featured image

David and Mercedes Rizzo discuss the experience of taking their daughter, who has autism, to an inclusive Stations of the Cross service.

This time of year, during the Lenten season, many parishes have Stations of the Cross and other Lenten activities or services. For families who have a loved one with special needs this can be an opportunity for inclusion but can also come with challenges. The Stations of the Cross may be unfamiliar and hard to follow for persons with special needs. After all, parishes usually only pray the Stations as a group during Lent and not as part of the Mass. It may be a completely new experience, and this can be problematic for those who have a hard time in new situations.   

We were invited, along with other special-needs families, to participate in an inclusive Stations of the Cross service. The participants were members of our daughter Danielle’s special needs young adult group, as well as parishioners who had come to pray the Stations with them. As we waited for the service to begin, Danielle seemed a bit agitated and unhappy. Her sister took her for a short walk, and we were nervous that she would not be able to participate. Fortunately, by the time the service started she had become her usual calm and happy self.  

Soon we too could relax and felt an atmosphere of welcoming in the church. Each of the stations was announced by the Deacon with the familiar and traditional formula: “We adore you, O Christ, and we praise you, because by Your Holy Cross You have redeemed the world.” This was followed by a person with special needs or a family member reading a short reflection “Through the Eyes of Mary.” We had not heard that version before and it was a beautiful way to experience each station. So many people with special needs and their parents have turned to Mary at some point during their journey so to listen to Mary’s thoughts and reactions as she watches her son’s passion unfold was stirring and inspiring.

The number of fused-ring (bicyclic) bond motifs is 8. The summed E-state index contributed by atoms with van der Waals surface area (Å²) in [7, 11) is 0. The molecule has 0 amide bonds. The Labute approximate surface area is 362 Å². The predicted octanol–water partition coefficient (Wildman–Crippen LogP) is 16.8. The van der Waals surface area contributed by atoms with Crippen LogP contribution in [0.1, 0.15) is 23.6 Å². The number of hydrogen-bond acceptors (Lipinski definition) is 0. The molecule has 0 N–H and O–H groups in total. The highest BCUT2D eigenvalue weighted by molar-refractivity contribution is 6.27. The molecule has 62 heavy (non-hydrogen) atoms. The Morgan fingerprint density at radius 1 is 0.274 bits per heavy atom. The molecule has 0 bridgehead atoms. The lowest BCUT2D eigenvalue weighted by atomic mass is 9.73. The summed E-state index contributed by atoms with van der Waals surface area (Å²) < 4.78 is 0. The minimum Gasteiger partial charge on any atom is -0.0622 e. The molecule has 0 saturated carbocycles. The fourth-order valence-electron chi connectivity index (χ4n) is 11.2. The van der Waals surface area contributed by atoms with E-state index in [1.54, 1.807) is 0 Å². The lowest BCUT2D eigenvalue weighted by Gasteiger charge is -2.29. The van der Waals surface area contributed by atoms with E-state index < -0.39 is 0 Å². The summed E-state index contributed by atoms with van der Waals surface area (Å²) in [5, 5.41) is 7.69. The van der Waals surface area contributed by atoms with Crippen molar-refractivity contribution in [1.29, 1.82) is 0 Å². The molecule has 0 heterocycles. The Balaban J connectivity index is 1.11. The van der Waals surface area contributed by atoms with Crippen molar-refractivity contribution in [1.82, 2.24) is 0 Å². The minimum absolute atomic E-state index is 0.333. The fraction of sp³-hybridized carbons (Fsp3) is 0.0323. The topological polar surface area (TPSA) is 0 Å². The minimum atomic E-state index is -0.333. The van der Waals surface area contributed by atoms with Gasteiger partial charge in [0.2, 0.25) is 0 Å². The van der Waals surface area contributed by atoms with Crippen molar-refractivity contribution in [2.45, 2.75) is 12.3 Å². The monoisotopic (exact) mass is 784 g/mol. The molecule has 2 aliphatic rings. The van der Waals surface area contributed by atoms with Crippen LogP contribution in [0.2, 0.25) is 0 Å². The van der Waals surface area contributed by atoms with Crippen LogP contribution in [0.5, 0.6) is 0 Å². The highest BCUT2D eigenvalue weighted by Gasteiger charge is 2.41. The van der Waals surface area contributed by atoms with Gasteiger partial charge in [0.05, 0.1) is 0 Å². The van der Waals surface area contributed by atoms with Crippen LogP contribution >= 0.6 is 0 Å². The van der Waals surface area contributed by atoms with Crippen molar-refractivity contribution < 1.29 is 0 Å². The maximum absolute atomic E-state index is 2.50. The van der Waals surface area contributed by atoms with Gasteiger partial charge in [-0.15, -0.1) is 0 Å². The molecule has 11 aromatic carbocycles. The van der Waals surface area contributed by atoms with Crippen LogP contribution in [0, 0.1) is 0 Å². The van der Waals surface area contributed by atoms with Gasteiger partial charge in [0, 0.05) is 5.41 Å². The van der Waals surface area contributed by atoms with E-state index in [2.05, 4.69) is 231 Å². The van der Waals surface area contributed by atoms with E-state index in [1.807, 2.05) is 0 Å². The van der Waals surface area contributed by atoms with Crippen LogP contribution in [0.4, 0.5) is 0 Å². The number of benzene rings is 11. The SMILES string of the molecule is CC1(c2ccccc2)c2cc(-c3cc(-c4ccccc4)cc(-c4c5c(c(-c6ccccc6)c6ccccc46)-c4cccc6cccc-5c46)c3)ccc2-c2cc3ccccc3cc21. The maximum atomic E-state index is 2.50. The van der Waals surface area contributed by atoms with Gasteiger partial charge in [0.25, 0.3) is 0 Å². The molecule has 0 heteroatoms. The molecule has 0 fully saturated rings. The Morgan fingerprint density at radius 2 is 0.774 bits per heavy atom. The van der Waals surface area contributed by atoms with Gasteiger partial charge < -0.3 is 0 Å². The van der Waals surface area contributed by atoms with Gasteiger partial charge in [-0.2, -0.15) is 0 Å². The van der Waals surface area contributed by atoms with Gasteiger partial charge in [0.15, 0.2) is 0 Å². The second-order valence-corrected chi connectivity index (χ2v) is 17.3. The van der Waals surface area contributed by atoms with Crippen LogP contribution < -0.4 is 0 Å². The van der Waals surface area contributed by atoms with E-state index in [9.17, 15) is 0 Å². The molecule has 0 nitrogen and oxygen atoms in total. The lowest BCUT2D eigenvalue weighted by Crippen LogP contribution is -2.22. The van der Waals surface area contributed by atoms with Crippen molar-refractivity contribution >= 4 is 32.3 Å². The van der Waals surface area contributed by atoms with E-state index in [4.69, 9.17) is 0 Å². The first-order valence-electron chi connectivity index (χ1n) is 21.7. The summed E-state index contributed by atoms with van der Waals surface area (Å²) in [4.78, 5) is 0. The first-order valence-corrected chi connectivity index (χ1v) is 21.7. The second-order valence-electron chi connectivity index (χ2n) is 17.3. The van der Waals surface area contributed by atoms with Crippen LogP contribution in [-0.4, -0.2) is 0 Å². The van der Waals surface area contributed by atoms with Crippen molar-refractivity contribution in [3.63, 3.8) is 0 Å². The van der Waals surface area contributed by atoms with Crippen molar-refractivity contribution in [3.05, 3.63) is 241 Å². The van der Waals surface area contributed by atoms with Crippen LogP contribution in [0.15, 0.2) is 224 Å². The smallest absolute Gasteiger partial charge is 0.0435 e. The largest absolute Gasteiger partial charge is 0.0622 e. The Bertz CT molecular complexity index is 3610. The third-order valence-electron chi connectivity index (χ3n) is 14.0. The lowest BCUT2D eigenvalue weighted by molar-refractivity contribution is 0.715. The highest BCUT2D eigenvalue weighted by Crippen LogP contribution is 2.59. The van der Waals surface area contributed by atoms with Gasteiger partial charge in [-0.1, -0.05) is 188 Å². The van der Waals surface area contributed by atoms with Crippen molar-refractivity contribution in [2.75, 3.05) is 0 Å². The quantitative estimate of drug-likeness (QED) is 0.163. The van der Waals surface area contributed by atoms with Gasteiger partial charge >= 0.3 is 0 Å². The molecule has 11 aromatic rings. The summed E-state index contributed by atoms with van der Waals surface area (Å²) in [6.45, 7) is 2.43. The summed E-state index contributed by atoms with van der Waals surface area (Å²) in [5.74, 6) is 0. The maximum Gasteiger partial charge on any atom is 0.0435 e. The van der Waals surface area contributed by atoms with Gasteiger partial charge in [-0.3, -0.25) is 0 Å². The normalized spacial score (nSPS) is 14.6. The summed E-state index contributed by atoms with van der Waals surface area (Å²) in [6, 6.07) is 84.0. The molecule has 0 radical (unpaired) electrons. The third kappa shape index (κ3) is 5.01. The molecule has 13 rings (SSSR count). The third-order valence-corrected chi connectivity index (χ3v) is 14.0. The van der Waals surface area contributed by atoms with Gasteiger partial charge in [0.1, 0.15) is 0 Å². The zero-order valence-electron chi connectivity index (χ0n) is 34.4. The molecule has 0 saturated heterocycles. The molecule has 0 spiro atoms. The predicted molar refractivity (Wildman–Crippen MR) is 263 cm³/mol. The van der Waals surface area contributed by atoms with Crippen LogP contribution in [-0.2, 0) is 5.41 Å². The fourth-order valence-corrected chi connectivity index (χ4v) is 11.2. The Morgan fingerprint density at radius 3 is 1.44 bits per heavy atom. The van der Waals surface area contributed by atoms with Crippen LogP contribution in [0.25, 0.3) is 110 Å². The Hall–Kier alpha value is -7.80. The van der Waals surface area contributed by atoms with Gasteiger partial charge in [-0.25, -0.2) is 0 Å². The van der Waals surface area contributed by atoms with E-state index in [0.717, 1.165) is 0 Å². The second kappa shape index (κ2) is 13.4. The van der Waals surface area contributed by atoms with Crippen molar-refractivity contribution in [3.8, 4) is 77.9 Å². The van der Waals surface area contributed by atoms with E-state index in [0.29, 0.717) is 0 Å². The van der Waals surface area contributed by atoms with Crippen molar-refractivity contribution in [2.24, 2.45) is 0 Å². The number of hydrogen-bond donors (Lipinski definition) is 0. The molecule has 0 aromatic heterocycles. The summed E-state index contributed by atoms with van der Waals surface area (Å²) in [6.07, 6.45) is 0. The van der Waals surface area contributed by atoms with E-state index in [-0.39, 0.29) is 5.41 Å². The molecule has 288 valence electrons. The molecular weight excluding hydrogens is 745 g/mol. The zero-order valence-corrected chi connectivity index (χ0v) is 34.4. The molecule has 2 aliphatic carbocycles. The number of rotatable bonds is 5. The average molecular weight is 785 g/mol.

Danielle is non-verbal and unable to read, so we read the words for her as she stood at the ambo with us. Danielle had station seven: Jesus falls for the second time. As parents of children with special needs, and as human beings, we have all felt that we have fallen, but the image of Jesus falling and suffering as He carries His cross conveys a degree of courage that we can draw from when we need to. 




When we finished the fourteenth and final station, a change seemed to have taken place. Our steps were lighter, our shoulders no longer quite so hunched. Our hearts, so burdened just moments before, had lightened too. There was room now for joy to enter in.

Our Catholic tradition provides us with the gifts of sacrament, liturgy, prayer and devotion. The opportunity to participate in activities such as Stations of the Cross allows those with special needs and we who love and care for them to partake of God’s gifts and make them a regular and cherished part of our lives. Over time, the Stations can become a familiar part of our faith practice. Moreover, seeing people with special needs engaged actively in such parish activities shows us the love, generosity, and vitality of the special-needs community.  

However you choose to pray them, the Stations of the Cross can help you make sense out of the mystery of the cross. They can lead you to a place where joy can enter in.    

Share your thoughts with the Catholic Mom community! You'll find the comment box below the author's bio and list of recommended articles.

Copyright 2024 David and Mercedes Rizzo
Images: copyright 2024 David and Mercedes Rizzo